Re-education – Do what you love, then learn more about it. If you are looking for a receptionist/secretarial position, and all job ads require some skill level with spreadsheets or minor bookkeeping, then learn while you wait. Libraries are filled with books relating to office software of all kinds. Software discount companies sell older versions of programs for pennies on the dollar, giving you the chance to learn the basics and enhance your skills and update your resume. Mostly, teaching yourself new skills makes you available to more job positions and more valuable to a company when it comes time to lay off some of it’s work force. Take a class in something job related while you are still employed. Go to a used bookstore to find guides and manuals at half the price of new books. Arrange for a friend or neighbor to teach you a skill that might be valuable in your job future. As payment, offer to teach him/her something you know. Learning can be fun, but more than that it’s essential for surviving a shifting job market.

One of the most disturbing things I hear when listening to a newly unemployed person is their idea that “doing XYZ for a living is all they know”. It doesn’t have to remain that way. You can always learn a new skill or trade, and you should. In our constantly changing global economy, no job is secure. Developing nations and evolving societies will always be a threat to any job. The forty year pension plan is gone forever. Re-education and continuing education are essential elements of employment longevity. Occasionally we may be required to enter an entirely different field. That’s okay. The more varied your skills, the more valuable you will be to any employer.

Health – It’s hard to stay fit and get enough sleep when looking for a job. The bills still come to the mail box. Collection agencies can harass you day and night. Well meaning, but often misguided, family members shove classifieds in front of your face that often have little to do with what you are looking for. Your mental health is suffering due to lack of sleep and worry. You wonder how you can present your best side when physically and emotionally exhausted, thus causing more sleep loss and self-doubt. It’s difficult. It strains your entire family, resulting in short tempers, lack of confidence, and very often clinical depression.

One of the most important things to do when fighting these emotional/mental bonds is to get enough sleep. Studies show that most Americans don’t get enough sleep during good times. You may even need more sleep during this time to help control the stress. Another critical thing to do is keep active. Treat your job hunt as full time employment. Make a list of small goals to work toward each day such as reading two chapters in a software guide, looking through the job listing in a county newspaper, mailing or faxing three resumes, and writing two thank-you notes as follow-ups to job interviews. Keep busy with different parts of the job hunting process. Do this each day and keep as much variety in the mix as possible. Along the way take time to exercise, even it it means going out for a thirty minute leisurely stroll twice a day. Get plenty of sunshine to keep your body’s melatonin level up. This will also help with sleep. Avoid dark rooms and isolation. They can only lead to more depression and emotional struggles.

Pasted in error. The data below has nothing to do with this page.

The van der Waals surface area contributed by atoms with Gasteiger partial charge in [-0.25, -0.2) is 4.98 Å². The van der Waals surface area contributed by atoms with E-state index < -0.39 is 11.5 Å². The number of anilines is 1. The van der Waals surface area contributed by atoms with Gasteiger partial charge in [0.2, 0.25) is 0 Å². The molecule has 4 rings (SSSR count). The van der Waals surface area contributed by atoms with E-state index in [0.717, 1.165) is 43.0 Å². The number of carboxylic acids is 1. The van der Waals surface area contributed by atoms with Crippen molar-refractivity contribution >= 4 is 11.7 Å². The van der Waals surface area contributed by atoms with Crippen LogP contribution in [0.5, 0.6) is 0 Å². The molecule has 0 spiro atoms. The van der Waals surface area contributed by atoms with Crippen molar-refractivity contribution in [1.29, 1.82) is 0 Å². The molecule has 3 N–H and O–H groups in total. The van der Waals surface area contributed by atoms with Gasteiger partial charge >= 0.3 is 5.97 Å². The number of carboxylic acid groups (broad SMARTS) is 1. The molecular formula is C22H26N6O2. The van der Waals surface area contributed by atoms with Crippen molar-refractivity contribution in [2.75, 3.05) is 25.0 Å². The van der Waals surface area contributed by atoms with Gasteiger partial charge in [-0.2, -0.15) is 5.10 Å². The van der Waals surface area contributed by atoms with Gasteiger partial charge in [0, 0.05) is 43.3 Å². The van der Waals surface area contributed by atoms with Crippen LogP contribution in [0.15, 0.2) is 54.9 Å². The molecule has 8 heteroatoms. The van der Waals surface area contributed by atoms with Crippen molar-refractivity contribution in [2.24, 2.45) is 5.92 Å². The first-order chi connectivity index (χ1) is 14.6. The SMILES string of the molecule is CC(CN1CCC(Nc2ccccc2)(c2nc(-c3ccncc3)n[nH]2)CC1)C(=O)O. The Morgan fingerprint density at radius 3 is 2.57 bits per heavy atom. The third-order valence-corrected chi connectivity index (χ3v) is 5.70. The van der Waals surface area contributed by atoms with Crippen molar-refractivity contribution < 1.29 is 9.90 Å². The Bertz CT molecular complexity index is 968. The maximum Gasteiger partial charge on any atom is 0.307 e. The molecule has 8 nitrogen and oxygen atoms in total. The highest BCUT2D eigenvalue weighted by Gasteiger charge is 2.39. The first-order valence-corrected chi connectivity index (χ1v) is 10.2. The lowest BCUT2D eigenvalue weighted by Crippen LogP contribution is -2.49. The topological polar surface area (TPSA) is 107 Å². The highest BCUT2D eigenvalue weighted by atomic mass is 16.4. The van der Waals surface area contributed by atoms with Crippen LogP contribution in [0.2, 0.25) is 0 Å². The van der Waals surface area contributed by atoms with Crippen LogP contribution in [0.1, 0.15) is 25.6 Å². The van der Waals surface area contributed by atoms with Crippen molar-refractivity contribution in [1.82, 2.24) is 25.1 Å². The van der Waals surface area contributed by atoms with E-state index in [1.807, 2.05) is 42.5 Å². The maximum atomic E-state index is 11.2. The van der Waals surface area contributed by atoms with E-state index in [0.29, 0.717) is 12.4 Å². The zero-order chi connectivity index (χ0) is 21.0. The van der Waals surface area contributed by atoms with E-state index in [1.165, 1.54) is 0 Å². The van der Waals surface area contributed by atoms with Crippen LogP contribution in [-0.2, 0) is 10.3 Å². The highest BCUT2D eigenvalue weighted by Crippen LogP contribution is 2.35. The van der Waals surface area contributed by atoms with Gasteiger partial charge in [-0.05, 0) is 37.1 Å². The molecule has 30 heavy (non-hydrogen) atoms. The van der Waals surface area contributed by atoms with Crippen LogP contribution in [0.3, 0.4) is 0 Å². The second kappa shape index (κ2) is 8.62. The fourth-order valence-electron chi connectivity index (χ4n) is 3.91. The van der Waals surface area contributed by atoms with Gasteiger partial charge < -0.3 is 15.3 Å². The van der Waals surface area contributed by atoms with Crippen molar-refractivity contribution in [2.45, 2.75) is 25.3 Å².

You Are Not Alone – You may think that no one has ever experienced the anguish and emotional upheaval that you sense with your current unemployment. It’s common to feel that, and sometimes believe it. But people just like you have gone through this process throughout the ages. Talk about your doubts and struggles to someone you can trust. Surround yourself with supportive family and friends and distance yourself from the naysayers. Maintain relationships and contacts in your chosen field. Keep looking forward to new possibilities instead of dwelling on past losses. Know that you are more than your profession. Believe that you will emerge on top, finding every opportunity that comes your way. Embrace your skills and gifts, as well as your value as a human being.

You have what it takes to make it. Present yourself well on paper and during interviews with a confident attitude. Claim your right daily to contribute to your community and the world with the skills and education you have acquired. Learn to seek out the smallest of possibilities in the most unlikely places. All you need to find is a seed to nurture on your journey toward employment. Look for answers in the road less traveled. It may bring you back to the main highway in ways you cannot yet foresee. Open your eyes and mind to new ideas and new learned skills. Give yourself strength to persevere by maintaining a healthy body and mind lifestyle. Rub shoulders daily, in person or by telephone, with your support group. You have what it takes. Step to center stage. Your presentation is about to begin.